Remain in Love: Talking Heads, Tom Tom Club and Tina by Chris Frantz review

The trouble with David Byrne ... A revealing inside account of the highs and lows of a band who looked and sounded like nobody else

A winter afternoon, Providence, Rhode Island, 1973. Tina Weymouth and Chris Frantz are art students and madly in love. They’re working on their paintings when they’re interrupted by Chris’s new bandmate, an awkward dropout with homemade trousers and home-cut hair by the name of David Byrne. He wants help with a song, and so Tina offers to write a section in French, tossing in as an afterthought the shouted line: “I hate people when they’re not polite”. Chris chips in with lyrics too, and by the end of the afternoon they have come up with “Psycho Killer”, the first defining masterpiece of one of the greatest rock bands of all time – though at the time they are still labouring under the hapless name of the Artistics.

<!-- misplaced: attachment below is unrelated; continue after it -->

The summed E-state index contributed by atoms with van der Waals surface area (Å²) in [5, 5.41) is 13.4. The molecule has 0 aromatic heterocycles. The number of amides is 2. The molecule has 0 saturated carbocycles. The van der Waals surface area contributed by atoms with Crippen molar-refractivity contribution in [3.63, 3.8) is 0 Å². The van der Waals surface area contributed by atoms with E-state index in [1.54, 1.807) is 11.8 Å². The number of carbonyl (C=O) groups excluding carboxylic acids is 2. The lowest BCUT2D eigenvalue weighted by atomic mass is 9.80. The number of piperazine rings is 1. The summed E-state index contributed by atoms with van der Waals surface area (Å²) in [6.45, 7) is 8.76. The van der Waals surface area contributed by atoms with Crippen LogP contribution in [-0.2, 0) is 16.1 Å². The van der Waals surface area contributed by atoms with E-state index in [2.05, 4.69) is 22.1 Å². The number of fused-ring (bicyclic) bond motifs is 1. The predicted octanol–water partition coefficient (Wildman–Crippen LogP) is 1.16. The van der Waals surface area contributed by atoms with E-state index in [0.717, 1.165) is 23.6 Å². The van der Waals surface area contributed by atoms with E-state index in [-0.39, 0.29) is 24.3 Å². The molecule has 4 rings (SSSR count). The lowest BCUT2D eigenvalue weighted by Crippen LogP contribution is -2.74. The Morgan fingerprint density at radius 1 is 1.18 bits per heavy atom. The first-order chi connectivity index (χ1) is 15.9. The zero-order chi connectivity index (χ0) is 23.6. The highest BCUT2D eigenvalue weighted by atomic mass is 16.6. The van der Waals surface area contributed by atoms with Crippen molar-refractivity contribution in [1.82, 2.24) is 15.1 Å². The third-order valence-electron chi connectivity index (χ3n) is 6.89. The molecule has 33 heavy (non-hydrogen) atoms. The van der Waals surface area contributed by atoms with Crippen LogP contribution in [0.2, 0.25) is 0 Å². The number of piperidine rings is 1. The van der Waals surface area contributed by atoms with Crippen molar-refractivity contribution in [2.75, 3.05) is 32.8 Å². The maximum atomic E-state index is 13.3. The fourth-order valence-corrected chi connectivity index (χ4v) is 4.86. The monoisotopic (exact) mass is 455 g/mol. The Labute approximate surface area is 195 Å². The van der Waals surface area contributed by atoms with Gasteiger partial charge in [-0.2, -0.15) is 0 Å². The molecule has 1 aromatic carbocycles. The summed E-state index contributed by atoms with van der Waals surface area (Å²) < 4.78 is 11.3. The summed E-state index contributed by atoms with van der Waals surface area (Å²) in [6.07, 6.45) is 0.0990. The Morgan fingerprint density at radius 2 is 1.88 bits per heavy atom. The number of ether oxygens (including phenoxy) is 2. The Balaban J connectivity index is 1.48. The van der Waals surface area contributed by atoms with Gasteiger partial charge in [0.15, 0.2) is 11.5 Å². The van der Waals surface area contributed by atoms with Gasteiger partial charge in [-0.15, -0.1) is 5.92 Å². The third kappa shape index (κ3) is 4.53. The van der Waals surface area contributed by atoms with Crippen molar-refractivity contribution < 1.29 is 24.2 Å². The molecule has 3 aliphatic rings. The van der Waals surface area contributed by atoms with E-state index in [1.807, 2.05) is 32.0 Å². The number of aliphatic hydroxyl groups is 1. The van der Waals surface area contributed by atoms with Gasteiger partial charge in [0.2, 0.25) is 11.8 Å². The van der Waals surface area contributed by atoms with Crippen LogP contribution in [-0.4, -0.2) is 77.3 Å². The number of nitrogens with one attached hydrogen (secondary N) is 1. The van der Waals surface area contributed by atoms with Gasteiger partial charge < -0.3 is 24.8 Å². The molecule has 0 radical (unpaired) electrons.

Within a year, all three were living in an unregenerated loft on Chrystie Street, in the wilds of the Lower East Side (1,700sq ft on the ninth floor, with views of the Empire State Building – yours for a cool $289 a month). Weymouth’s car battery was regularly stolen and there was no heat in the building after 5pm, but the neighbourhood was a Who’s Who of the avant garde. Ornette Coleman, Lauren Hutton, William Burroughs, John Giorno and Robert Mapplethorpe all lived on the Bowery, while the painter Robert Rauschenberg owned a former orphanage around the corner. Best of all, there were bands everywhere, from the Ramones to Angel and the Snake, fronted by a local beauty called Debbie Harry.

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